Finally, a realistic analysis of flight delays

"Ask the Pilot," a regular feature of Salon.com, today offers the best analysis of snarled airline traffic that I’ve seen to date.

"Airport congestion and flight delays are making travelers insane. A look at what will and won’t solve the problem" covers familiar ground (viz., airline scheduling practices, the shift of much traffic to small regional jets, and the need to update the air traffic control system). But it also addresses the issue that never seems to come up in op-eds and other surveys of the situation: airports–specifically, the number of available runways and associated taxiways and ramps.

(For a typical echo-chamber summary of the situation, see "Fear and Loathing at the Airport" at MSNBC.com, which sounds the familiar alarm and rounds up the usual suspects. "Nobody is in charge. The various players in the system, including big airlines, small aircraft owners, labor unions, politicians, airplane manufacturers, and executives with their corporate jets, are locked in permanent warfare as they fight to protect their own interests. And the FAA, a weak agency that needs congressional approval for how it raises and spends money, seems incapable of breaking the gridlock.")

"Ask the Pilot" writer Patrick Smith, who is an airline pilot, summed up the problem with an all-too-familiar example:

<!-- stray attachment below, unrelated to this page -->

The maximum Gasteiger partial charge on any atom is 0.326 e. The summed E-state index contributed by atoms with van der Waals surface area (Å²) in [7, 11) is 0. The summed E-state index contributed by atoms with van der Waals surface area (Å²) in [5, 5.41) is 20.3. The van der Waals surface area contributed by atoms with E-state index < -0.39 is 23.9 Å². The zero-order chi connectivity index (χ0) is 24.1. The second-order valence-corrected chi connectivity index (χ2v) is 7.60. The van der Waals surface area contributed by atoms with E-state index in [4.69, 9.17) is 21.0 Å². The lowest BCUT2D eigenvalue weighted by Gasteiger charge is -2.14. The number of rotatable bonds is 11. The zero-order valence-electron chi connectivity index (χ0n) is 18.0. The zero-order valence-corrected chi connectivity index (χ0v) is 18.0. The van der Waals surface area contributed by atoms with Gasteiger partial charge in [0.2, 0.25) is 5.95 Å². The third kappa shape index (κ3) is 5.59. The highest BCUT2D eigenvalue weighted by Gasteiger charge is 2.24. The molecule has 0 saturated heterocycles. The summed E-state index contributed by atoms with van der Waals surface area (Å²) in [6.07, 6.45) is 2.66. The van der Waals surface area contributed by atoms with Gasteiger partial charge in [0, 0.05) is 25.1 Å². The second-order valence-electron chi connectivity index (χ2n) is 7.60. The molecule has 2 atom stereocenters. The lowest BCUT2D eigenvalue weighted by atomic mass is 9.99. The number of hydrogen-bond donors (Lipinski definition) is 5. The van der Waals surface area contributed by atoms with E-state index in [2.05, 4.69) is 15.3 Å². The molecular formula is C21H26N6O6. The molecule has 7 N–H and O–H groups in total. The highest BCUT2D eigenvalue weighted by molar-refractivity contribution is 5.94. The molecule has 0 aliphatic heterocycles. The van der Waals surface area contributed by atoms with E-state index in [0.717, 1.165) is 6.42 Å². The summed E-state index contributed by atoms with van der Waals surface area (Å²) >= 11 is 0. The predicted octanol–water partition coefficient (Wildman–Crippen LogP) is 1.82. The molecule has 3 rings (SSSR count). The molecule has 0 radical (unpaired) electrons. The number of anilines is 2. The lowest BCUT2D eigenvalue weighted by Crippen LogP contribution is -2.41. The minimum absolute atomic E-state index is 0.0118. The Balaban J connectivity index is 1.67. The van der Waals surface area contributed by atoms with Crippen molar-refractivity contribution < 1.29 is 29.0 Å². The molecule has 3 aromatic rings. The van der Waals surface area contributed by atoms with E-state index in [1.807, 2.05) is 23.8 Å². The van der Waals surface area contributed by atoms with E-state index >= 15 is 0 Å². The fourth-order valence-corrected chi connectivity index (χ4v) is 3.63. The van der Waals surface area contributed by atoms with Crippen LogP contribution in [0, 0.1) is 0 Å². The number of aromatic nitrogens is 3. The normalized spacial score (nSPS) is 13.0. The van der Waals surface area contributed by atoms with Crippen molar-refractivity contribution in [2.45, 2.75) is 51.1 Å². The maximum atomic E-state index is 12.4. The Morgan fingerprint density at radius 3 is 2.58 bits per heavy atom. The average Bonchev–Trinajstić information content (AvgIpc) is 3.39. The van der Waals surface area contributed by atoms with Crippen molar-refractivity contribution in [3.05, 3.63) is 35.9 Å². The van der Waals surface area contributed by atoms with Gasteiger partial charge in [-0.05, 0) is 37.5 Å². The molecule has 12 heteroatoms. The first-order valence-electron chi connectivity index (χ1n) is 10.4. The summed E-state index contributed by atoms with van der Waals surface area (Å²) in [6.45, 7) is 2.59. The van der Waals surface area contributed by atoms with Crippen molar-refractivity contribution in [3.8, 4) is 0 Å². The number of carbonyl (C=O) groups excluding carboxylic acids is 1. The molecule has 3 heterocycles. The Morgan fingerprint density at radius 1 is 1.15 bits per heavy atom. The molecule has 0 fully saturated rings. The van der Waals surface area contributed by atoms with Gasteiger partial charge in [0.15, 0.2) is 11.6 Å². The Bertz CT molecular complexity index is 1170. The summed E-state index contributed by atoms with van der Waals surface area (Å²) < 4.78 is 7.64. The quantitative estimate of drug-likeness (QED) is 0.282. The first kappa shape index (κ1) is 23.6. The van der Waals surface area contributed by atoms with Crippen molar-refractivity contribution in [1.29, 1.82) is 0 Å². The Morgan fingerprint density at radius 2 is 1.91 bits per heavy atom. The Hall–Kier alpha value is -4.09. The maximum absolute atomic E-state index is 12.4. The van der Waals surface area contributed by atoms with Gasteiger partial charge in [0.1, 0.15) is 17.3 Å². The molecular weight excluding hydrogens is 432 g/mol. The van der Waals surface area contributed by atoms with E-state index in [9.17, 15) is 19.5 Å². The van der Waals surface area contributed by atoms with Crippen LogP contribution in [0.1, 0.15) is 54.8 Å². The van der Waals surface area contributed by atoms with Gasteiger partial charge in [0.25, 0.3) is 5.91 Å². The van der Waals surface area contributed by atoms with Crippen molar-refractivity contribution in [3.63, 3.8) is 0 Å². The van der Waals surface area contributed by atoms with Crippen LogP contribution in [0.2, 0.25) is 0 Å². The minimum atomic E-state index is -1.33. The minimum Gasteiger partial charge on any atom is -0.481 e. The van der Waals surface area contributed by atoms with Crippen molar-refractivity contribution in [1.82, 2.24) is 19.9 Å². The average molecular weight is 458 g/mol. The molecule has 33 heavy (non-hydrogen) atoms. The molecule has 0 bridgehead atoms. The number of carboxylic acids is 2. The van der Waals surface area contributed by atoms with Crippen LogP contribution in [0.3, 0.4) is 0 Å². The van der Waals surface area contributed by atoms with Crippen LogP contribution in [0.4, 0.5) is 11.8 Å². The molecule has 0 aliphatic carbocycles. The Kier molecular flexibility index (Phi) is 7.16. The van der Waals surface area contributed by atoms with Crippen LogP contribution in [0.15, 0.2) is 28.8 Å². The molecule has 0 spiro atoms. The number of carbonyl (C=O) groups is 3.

Two weeks ago I was working a flight from Europe to JFK. We landed shortly after 5 p.m. — several minutes ahead of schedule, ironically — only to spend the next two hours — two hours — taxiing from the end of the runway to our parking position. Our assigned gate was open and available the entire time, but the airport had become a spaghetti snarl of planes. Taxiways were blocked; aprons, clogged. It was literally gridlock — with scores of 50- and 70-seat RJs jockeying for space with A340s and 747s.

But that delay had nothing to do with thunderstorms, creaky radar equipment, buzzing bizjets, private pilots and their putt-putt planes, or overworked controllers and understaffed FAA facilities.

"So why not build more runways?" asks Smith.

For lots of reasons, not the least of which are the long and contentious battles that runway construction projects inevitably trigger among airport authorities, politicians and anti-expansion neighborhood groups. At my hometown airport, Boston’s Logan International, it took 30 years to get a badly needed, 5,000-foot stub of a runway completed.

No less daunting are the funding and technical issues. Taxiways have to be constructed; complex lighting systems installed; navigational aids put in place; flight patterns developed and test-flown. At Denver, the opening of a sixth runway carried a tab of $165 million. Denver, at least, had the room. A runway suitable for heavier jets needs to be two miles long. At LaGuardia? At Kennedy? At Newark or Washington National? Where would it fit?

What Smith doesn’t mention explicitly is that the FAA neither owns nor operates airports. It helps pay for them through the Aviation Trust Fund, but it can provide money only after the local governments and other entities that actually plan, build, and operate such facilities get the projects rolling. There’s no Bismarck to unify the airport fiefdoms that muck up the national air transportation network on the ground, where all flights begin and end.

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